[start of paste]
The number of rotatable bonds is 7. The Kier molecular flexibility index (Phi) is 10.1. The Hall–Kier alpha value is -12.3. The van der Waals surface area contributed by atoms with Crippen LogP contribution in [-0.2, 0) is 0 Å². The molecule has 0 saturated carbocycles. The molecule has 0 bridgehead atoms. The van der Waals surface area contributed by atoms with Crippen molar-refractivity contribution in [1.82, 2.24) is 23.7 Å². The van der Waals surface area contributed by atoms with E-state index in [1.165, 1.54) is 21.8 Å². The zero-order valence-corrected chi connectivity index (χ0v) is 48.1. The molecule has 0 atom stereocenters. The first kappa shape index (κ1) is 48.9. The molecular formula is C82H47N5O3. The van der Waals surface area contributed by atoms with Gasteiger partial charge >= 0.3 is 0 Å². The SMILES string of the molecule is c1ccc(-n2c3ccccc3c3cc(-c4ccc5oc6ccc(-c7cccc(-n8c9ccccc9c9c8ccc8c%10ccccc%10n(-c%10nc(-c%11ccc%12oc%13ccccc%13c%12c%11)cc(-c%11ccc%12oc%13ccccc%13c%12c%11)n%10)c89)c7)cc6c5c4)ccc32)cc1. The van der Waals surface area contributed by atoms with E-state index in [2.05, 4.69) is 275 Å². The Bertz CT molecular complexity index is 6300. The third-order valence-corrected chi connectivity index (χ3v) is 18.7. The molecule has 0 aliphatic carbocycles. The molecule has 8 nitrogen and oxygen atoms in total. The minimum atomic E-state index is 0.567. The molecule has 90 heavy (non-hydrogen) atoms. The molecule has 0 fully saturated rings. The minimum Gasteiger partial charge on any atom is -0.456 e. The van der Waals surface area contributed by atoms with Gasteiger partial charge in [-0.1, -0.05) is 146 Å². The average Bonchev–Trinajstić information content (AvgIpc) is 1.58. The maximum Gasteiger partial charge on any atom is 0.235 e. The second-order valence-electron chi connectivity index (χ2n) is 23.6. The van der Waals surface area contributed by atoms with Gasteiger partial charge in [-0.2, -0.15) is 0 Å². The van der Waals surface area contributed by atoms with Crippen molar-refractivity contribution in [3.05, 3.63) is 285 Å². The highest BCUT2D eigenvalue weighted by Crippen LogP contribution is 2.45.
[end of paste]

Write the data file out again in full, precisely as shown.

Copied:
The number of rotatable bonds is 7. The Kier molecular flexibility index (Phi) is 10.1. The Hall–Kier alpha value is -12.3. The van der Waals surface area contributed by atoms with Crippen LogP contribution in [-0.2, 0) is 0 Å². The molecule has 0 saturated carbocycles. The molecule has 0 bridgehead atoms. The van der Waals surface area contributed by atoms with Crippen molar-refractivity contribution in [1.82, 2.24) is 23.7 Å². The van der Waals surface area contributed by atoms with E-state index in [1.165, 1.54) is 21.8 Å². The zero-order valence-corrected chi connectivity index (χ0v) is 48.1. The molecule has 0 atom stereocenters. The first kappa shape index (κ1) is 48.9. The molecular formula is C82H47N5O3. The van der Waals surface area contributed by atoms with Gasteiger partial charge >= 0.3 is 0 Å². The SMILES string of the molecule is c1ccc(-n2c3ccccc3c3cc(-c4ccc5oc6ccc(-c7cccc(-n8c9ccccc9c9c8ccc8c%10ccccc%10n(-c%10nc(-c%11ccc%12oc%13ccccc%13c%12c%11)cc(-c%11ccc%12oc%13ccccc%13c%12c%11)n%10)c89)c7)cc6c5c4)ccc32)cc1. The van der Waals surface area contributed by atoms with E-state index in [2.05, 4.69) is 275 Å². The Bertz CT molecular complexity index is 6300. The third-order valence-corrected chi connectivity index (χ3v) is 18.7. The molecule has 0 aliphatic carbocycles. The molecule has 8 nitrogen and oxygen atoms in total. The minimum atomic E-state index is 0.567. The molecule has 90 heavy (non-hydrogen) atoms. The molecule has 0 fully saturated rings. The minimum Gasteiger partial charge on any atom is -0.456 e. The van der Waals surface area contributed by atoms with Gasteiger partial charge in [-0.1, -0.05) is 146 Å². The average Bonchev–Trinajstić information content (AvgIpc) is 1.58. The maximum Gasteiger partial charge on any atom is 0.235 e. The second-order valence-electron chi connectivity index (χ2n) is 23.6. The van der Waals surface area contributed by atoms with Gasteiger partial charge in [-0.2, -0.15) is 0 Å². The van der Waals surface area contributed by atoms with Crippen molar-refractivity contribution in [3.05, 3.63) is 285 Å². The highest BCUT2D eigenvalue weighted by Crippen LogP contribution is 2.45.